CAG: The issue has not been addressed in the report Official information on offset partners to come from French side only by October this year. Will be audited separately at a later stage.

Delivery Schedule

Government: We signed the deal in better terms and conditions, aircraft will come five months in advance

Opposition: No benefit to the Air Force, jets with Indian enhancements will take longer to deliver

CAG: Disagrees with government but says slightly better delivery schedule, one month saved. Notes apprehensions of Indian Negotiating Team on achievement of the tight schedules French side assures the first fighter, a twin seat trainer, will be delivered in October. However, options of imposing penalty in case of late delivery unclear.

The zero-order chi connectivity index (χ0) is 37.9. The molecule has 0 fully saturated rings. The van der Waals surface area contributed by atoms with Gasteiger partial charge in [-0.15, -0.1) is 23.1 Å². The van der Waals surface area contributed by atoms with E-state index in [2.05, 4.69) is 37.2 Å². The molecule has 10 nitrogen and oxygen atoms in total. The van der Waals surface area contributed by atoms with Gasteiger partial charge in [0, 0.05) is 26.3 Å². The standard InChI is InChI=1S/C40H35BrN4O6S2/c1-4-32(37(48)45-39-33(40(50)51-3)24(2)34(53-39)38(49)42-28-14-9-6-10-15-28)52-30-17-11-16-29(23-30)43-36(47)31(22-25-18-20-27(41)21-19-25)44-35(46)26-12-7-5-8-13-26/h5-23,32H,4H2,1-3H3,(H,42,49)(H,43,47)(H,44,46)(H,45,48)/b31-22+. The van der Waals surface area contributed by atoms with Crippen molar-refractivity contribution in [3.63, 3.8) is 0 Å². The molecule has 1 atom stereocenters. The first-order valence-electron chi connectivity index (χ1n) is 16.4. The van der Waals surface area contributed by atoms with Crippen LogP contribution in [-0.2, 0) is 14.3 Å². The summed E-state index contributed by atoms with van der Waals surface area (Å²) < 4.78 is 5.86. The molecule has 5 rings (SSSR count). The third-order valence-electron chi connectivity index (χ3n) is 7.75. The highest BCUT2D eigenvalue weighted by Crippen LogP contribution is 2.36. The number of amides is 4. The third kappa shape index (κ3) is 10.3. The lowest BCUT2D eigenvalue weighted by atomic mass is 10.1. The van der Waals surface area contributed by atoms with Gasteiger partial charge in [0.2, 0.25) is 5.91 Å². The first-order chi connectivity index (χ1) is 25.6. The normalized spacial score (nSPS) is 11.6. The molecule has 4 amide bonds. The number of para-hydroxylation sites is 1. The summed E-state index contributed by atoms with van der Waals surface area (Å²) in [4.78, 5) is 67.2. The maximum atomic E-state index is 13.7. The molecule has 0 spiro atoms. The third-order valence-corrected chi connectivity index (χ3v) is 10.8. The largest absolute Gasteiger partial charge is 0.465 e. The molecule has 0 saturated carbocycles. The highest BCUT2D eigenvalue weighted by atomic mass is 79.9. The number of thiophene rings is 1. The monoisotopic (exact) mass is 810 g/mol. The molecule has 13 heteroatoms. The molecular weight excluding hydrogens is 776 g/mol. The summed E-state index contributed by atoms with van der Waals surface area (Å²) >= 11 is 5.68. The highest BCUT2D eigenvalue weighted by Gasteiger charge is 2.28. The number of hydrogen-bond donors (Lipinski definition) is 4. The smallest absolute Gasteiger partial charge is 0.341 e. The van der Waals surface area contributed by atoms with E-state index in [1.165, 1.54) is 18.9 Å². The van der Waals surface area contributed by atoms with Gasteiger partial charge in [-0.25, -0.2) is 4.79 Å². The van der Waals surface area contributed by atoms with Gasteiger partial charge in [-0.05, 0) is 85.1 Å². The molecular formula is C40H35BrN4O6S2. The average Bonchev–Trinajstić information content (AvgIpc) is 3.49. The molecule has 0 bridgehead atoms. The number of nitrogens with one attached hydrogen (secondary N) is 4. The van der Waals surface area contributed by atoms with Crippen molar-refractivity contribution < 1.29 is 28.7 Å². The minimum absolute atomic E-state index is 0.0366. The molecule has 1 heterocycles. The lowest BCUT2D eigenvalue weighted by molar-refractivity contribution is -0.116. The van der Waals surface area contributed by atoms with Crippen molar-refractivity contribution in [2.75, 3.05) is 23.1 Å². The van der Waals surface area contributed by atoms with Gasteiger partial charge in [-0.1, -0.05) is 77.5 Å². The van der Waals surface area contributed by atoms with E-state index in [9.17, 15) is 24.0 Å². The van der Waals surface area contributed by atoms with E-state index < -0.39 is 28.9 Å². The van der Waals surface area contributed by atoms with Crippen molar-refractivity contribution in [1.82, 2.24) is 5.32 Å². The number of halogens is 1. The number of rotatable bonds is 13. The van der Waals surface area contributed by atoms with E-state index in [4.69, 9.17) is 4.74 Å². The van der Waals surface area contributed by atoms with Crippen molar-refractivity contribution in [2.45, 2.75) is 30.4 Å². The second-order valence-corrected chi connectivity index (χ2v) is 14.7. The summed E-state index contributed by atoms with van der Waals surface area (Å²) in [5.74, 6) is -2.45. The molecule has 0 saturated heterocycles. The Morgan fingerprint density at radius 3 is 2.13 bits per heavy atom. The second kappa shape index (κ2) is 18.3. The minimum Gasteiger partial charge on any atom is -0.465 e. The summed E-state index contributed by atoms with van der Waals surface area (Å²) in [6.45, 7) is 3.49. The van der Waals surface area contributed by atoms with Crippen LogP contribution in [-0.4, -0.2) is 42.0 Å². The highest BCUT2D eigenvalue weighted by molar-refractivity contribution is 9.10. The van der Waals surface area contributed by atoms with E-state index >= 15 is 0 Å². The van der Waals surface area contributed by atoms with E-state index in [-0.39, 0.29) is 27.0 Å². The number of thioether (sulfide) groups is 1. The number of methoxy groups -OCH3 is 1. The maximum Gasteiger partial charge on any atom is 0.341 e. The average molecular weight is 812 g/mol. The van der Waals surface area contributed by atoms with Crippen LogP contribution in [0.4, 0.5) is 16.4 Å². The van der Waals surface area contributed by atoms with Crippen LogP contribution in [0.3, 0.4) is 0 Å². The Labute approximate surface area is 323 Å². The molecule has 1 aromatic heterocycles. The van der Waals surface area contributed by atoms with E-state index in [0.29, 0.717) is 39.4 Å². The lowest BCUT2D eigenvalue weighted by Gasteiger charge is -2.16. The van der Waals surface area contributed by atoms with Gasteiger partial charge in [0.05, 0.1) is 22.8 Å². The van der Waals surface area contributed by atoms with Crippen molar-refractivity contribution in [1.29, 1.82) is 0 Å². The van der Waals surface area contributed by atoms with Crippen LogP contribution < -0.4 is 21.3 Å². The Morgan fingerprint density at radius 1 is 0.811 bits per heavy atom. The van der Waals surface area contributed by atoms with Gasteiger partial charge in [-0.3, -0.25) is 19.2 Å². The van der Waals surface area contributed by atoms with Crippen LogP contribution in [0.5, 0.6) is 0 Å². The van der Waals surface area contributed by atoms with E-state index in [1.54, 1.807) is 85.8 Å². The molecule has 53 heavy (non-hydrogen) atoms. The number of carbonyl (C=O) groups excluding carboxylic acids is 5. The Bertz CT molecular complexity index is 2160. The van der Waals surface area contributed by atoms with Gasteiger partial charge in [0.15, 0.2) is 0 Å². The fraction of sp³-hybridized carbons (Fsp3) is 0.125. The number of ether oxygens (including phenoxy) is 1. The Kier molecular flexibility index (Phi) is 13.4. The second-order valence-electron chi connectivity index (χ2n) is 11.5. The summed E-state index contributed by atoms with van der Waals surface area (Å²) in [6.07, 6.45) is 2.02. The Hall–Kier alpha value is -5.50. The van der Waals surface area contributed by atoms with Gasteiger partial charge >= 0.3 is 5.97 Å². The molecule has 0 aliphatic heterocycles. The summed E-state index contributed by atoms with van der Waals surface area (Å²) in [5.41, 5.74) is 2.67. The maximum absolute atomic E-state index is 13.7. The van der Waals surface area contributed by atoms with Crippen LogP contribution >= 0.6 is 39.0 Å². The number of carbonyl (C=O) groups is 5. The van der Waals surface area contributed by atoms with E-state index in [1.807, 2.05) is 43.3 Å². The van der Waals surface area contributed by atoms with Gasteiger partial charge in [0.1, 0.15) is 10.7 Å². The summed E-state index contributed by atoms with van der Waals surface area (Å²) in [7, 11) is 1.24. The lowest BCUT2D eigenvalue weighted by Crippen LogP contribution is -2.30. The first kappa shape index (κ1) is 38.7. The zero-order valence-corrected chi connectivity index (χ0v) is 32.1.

Safeguards and Guarantees

Government: The deal has been signed under an inter-governmental agreement with the French govt assurance that all conditions will be met & the project overseen by Paris

Opposition: Govt diluted safeguards against corruption by waiving off the integrity pact and not holding the French side liable by including bank guarantees

CAG: Notes that in case of a breach of agreement, Indian side will have to settle arbitration directly with French vendors. If India wins the case and the French cos do not honour the award, only then French govt will make payments CAG says that costs saved by Dassault Aviation because of waiver of banking and performance guarantees should have been passed over to India, would have lowered price further.

Relevance of findings